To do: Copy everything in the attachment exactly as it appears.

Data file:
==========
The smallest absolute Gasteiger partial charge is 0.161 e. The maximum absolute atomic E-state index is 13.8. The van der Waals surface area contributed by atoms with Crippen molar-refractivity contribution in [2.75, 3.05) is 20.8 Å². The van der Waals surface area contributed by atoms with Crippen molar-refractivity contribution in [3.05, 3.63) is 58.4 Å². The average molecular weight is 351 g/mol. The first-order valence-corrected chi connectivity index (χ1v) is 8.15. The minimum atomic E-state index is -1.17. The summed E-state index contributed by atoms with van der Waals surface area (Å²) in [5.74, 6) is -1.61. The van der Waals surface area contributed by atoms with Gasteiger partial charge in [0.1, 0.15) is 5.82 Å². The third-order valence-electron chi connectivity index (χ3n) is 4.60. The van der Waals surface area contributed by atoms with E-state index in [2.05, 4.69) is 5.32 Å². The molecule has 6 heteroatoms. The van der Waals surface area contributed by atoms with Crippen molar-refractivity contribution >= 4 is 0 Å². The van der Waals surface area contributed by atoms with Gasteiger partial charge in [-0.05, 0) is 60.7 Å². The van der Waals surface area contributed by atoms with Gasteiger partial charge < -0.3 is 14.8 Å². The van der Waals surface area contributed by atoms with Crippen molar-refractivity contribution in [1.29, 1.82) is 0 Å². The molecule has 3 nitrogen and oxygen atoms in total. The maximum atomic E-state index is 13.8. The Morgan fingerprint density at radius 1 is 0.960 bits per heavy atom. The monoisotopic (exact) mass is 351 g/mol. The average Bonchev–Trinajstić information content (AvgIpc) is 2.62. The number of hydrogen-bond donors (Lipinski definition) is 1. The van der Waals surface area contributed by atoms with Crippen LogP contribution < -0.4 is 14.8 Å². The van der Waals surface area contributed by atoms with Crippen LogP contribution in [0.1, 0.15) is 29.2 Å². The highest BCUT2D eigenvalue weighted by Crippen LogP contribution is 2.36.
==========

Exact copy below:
The smallest absolute Gasteiger partial charge is 0.161 e. The maximum absolute atomic E-state index is 13.8. The van der Waals surface area contributed by atoms with Crippen molar-refractivity contribution in [2.75, 3.05) is 20.8 Å². The van der Waals surface area contributed by atoms with Crippen molar-refractivity contribution in [3.05, 3.63) is 58.4 Å². The average molecular weight is 351 g/mol. The first-order valence-corrected chi connectivity index (χ1v) is 8.15. The minimum atomic E-state index is -1.17. The summed E-state index contributed by atoms with van der Waals surface area (Å²) in [5.74, 6) is -1.61. The van der Waals surface area contributed by atoms with Gasteiger partial charge in [0.1, 0.15) is 5.82 Å². The third-order valence-electron chi connectivity index (χ3n) is 4.60. The van der Waals surface area contributed by atoms with E-state index in [2.05, 4.69) is 5.32 Å². The molecule has 6 heteroatoms. The van der Waals surface area contributed by atoms with Crippen molar-refractivity contribution >= 4 is 0 Å². The van der Waals surface area contributed by atoms with Gasteiger partial charge in [-0.05, 0) is 60.7 Å². The van der Waals surface area contributed by atoms with Gasteiger partial charge < -0.3 is 14.8 Å². The van der Waals surface area contributed by atoms with Crippen molar-refractivity contribution in [1.29, 1.82) is 0 Å². The molecule has 3 nitrogen and oxygen atoms in total. The maximum atomic E-state index is 13.8. The Morgan fingerprint density at radius 1 is 0.960 bits per heavy atom. The monoisotopic (exact) mass is 351 g/mol. The average Bonchev–Trinajstić information content (AvgIpc) is 2.62. The number of hydrogen-bond donors (Lipinski definition) is 1. The van der Waals surface area contributed by atoms with Crippen LogP contribution < -0.4 is 14.8 Å². The van der Waals surface area contributed by atoms with Crippen LogP contribution in [0.1, 0.15) is 29.2 Å². The highest BCUT2D eigenvalue weighted by Crippen LogP contribution is 2.36.